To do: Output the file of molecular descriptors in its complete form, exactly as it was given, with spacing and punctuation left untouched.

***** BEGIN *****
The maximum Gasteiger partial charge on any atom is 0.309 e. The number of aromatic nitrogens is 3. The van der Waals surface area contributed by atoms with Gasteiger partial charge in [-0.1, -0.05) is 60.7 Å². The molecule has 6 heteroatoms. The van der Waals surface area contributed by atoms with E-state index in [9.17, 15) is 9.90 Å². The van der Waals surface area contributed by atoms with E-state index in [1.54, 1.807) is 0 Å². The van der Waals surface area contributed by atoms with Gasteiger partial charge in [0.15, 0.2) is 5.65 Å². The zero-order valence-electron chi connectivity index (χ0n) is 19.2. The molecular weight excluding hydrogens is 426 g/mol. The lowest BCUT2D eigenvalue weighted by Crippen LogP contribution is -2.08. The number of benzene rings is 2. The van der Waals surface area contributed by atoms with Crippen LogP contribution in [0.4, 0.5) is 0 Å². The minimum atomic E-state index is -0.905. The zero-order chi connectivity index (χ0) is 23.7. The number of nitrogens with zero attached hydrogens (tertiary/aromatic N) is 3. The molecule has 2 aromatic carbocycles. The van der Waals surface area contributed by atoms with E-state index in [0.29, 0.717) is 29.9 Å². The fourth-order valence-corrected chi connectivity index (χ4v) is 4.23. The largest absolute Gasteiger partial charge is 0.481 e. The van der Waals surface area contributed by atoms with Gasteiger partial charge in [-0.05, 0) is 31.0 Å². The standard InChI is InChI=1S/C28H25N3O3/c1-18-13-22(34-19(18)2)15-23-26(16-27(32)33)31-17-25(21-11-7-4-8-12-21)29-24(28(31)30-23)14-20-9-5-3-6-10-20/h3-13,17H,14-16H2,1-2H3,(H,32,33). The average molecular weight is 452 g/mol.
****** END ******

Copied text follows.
The maximum Gasteiger partial charge on any atom is 0.309 e. The number of aromatic nitrogens is 3. The van der Waals surface area contributed by atoms with Gasteiger partial charge in [-0.1, -0.05) is 60.7 Å². The molecule has 6 heteroatoms. The van der Waals surface area contributed by atoms with E-state index in [9.17, 15) is 9.90 Å². The van der Waals surface area contributed by atoms with E-state index in [1.54, 1.807) is 0 Å². The van der Waals surface area contributed by atoms with Gasteiger partial charge in [0.15, 0.2) is 5.65 Å². The zero-order valence-electron chi connectivity index (χ0n) is 19.2. The molecular weight excluding hydrogens is 426 g/mol. The lowest BCUT2D eigenvalue weighted by Crippen LogP contribution is -2.08. The number of benzene rings is 2. The van der Waals surface area contributed by atoms with Crippen LogP contribution in [0.4, 0.5) is 0 Å². The minimum atomic E-state index is -0.905. The zero-order chi connectivity index (χ0) is 23.7. The number of nitrogens with zero attached hydrogens (tertiary/aromatic N) is 3. The molecule has 2 aromatic carbocycles. The van der Waals surface area contributed by atoms with E-state index in [0.29, 0.717) is 29.9 Å². The fourth-order valence-corrected chi connectivity index (χ4v) is 4.23. The largest absolute Gasteiger partial charge is 0.481 e. The van der Waals surface area contributed by atoms with Gasteiger partial charge in [-0.05, 0) is 31.0 Å². The standard InChI is InChI=1S/C28H25N3O3/c1-18-13-22(34-19(18)2)15-23-26(16-27(32)33)31-17-25(21-11-7-4-8-12-21)29-24(28(31)30-23)14-20-9-5-3-6-10-20/h3-13,17H,14-16H2,1-2H3,(H,32,33). The average molecular weight is 452 g/mol.